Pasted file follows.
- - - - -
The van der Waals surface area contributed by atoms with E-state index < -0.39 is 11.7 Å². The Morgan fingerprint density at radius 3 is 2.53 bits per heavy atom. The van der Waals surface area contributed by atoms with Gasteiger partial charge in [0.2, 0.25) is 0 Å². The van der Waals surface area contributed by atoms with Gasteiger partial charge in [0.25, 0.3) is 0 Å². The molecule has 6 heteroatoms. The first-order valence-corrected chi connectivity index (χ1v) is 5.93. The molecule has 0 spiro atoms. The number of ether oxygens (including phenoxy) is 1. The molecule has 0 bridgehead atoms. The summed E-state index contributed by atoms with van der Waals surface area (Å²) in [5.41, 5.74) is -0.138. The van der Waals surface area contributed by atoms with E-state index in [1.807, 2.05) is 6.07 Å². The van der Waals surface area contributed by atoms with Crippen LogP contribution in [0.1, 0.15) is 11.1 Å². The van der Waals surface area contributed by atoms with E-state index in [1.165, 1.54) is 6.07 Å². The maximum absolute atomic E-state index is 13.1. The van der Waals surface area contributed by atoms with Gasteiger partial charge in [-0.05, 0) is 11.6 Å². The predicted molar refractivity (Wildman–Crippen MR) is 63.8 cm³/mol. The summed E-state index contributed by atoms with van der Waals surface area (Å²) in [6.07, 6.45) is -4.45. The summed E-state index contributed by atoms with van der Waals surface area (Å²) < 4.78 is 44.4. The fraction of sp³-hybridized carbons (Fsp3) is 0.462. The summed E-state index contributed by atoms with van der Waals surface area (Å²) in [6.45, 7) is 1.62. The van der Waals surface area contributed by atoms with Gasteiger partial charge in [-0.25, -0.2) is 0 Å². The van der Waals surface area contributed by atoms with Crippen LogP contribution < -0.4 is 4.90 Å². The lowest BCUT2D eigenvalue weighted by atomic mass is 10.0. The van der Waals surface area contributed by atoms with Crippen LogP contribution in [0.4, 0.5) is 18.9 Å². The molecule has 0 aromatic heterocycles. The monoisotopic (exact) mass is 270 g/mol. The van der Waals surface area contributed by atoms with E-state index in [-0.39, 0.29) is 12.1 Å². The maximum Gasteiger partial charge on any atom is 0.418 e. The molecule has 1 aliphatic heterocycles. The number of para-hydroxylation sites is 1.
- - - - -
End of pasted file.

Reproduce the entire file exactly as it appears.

The van der Waals surface area contributed by atoms with E-state index < -0.39 is 11.7 Å². The Morgan fingerprint density at radius 3 is 2.53 bits per heavy atom. The van der Waals surface area contributed by atoms with Gasteiger partial charge in [0.2, 0.25) is 0 Å². The van der Waals surface area contributed by atoms with Gasteiger partial charge in [0.25, 0.3) is 0 Å². The molecule has 6 heteroatoms. The first-order valence-corrected chi connectivity index (χ1v) is 5.93. The molecule has 0 spiro atoms. The number of ether oxygens (including phenoxy) is 1. The molecule has 0 bridgehead atoms. The summed E-state index contributed by atoms with van der Waals surface area (Å²) in [5.41, 5.74) is -0.138. The van der Waals surface area contributed by atoms with E-state index in [1.807, 2.05) is 6.07 Å². The van der Waals surface area contributed by atoms with Crippen LogP contribution in [0.1, 0.15) is 11.1 Å². The van der Waals surface area contributed by atoms with E-state index in [1.165, 1.54) is 6.07 Å². The maximum absolute atomic E-state index is 13.1. The van der Waals surface area contributed by atoms with Gasteiger partial charge in [-0.05, 0) is 11.6 Å². The predicted molar refractivity (Wildman–Crippen MR) is 63.8 cm³/mol. The summed E-state index contributed by atoms with van der Waals surface area (Å²) in [6.07, 6.45) is -4.45. The summed E-state index contributed by atoms with van der Waals surface area (Å²) < 4.78 is 44.4. The fraction of sp³-hybridized carbons (Fsp3) is 0.462. The summed E-state index contributed by atoms with van der Waals surface area (Å²) in [6.45, 7) is 1.62. The van der Waals surface area contributed by atoms with Gasteiger partial charge in [-0.25, -0.2) is 0 Å². The van der Waals surface area contributed by atoms with Crippen LogP contribution < -0.4 is 4.90 Å². The lowest BCUT2D eigenvalue weighted by atomic mass is 10.0. The van der Waals surface area contributed by atoms with Crippen LogP contribution in [0.4, 0.5) is 18.9 Å². The molecule has 0 aromatic heterocycles. The monoisotopic (exact) mass is 270 g/mol. The van der Waals surface area contributed by atoms with E-state index in [-0.39, 0.29) is 12.1 Å². The maximum Gasteiger partial charge on any atom is 0.418 e. The molecule has 1 aliphatic heterocycles. The number of para-hydroxylation sites is 1.